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How to Get Ready for Retirement After the Age of 50

Kellee Krick,

December 26, 2017


The decade or two leading up to your retirement is your last opportunity to maximize your savings. It is very important to make decisions that will positively impact the amount you will be able to safely spend during your retirement.

  • Increase Your Savings
  • With your grown children out on their own, you have the ability to save more than you did before. Once you’re done paying for college tuition, you’ll free up additional income to save in retirement accounts and invest for retirement. Redirect as much cash as you can, including raises, tax refunds, and bonuses to retirement savings.

  • Pay Off Your Mortgage
  • Paying off your mortgage eliminates one of your biggest monthly bills. While you will still have insurance, taxes, and maintenance costs, your expenses will decline significantly if you own a paid-off house. You will also be able to get by with less savings in retirement because you won’t need to make a house payment.

  • Get Out of Debt
  • If you’re making payments on your car, or high-interest credit cards, make it a priority to pay them off before retirement. It will be much easier to pay for retirement if you’re not making payments for these expenses.

  • Take Advantage of Tax Breaks
  • Many people in their 50s are in their peak earning years, which can place you in a higher tax bracket than you will be in during retirement. To minimize your annual taxes, take advantage of as many tax breaks as possible, including deductions for saving for retirement and health care accounts.

  • Downsize Your Life
  • Re-evaluate whether you still need a several-bedroom house with a large yard. A smaller place is likely to be less expensive to maintain. While it can be difficult to leave behind the memories, moving could greatly reduce your housing costs.

  • Catch-Up Contributions*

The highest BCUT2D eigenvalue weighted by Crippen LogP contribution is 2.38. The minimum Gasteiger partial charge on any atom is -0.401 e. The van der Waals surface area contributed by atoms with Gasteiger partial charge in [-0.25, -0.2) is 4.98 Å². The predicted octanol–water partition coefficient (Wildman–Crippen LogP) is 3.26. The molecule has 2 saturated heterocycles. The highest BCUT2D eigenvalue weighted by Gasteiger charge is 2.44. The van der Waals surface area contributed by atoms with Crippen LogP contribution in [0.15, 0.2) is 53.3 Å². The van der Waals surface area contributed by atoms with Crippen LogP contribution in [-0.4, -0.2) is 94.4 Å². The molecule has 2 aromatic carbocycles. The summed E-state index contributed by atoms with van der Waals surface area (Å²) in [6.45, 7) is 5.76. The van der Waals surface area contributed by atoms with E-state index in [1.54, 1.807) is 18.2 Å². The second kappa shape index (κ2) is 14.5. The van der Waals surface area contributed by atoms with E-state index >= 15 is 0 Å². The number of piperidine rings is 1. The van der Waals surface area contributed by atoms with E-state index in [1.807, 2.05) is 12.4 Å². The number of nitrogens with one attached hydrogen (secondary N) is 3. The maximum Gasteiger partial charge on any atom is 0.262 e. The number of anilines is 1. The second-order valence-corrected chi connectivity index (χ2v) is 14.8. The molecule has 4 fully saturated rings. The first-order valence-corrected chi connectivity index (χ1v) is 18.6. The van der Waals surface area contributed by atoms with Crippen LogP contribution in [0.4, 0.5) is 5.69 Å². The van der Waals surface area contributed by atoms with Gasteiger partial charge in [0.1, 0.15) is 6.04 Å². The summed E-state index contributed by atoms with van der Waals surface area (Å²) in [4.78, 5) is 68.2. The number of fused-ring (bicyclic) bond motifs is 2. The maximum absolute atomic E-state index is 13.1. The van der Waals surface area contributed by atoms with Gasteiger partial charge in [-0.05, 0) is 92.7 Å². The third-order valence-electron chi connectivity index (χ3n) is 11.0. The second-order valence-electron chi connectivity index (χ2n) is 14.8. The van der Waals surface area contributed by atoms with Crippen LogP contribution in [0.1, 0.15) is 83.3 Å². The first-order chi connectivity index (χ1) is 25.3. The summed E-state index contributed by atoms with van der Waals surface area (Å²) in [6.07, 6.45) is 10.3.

• In the year in which you turn 50, the 401(k) contribution limit jumps by $6,000 to $24,500. So you can increase your contribution over the entire year, and not have to wait until your birthday. Older workers can also contribute $1,000 more to an IRA than people under 50 for a total of $6,500. Taking advantage of these tax deductions for retirement account contributions can save you thousands of dollars on your current taxes.

  • Avoid Gaps in Health Insurance
  • Health problems are increasingly more likely after 50, but you won’t qualify for Medicare until age 65. Do your best to maintain your health and make sure you are adequately insured. Protect yourself so that a large medical bill won’t ruin your retirement finances.

  • Make a Social Security Plan
  • While you can’t sign up for Social Security until age 62, it’s a good idea to start planning when and how you will claim your benefit long before you need it. Signing up at 62 will result in a reduced benefit, while delaying your benefit up until age 70 will increase your monthly payments. Take the time to determine how to maximize your payments over the course of your lifetime.

  • Insulate Your Career
  • Job loss during your 50s can be devastating, and many laid off older workers have a difficult time finding another job with similar pay or status. Take steps to make yourself indispensable to the company, and make sure you stay up to date with current technology and new developments in your industry.

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    I found this to be very beneficial. I plan to use these steps to help me in the long run.

    *Investment products: Not FDIC Insured - No Bank Guarantee - May Lose Value.

    This blog article is for informational purposes only, and is not an advertisement for a product or service. The accuracy and completeness is not guaranteed and does not constitute legal or tax advice. Please consult with your own tax, legal, and financial advisors.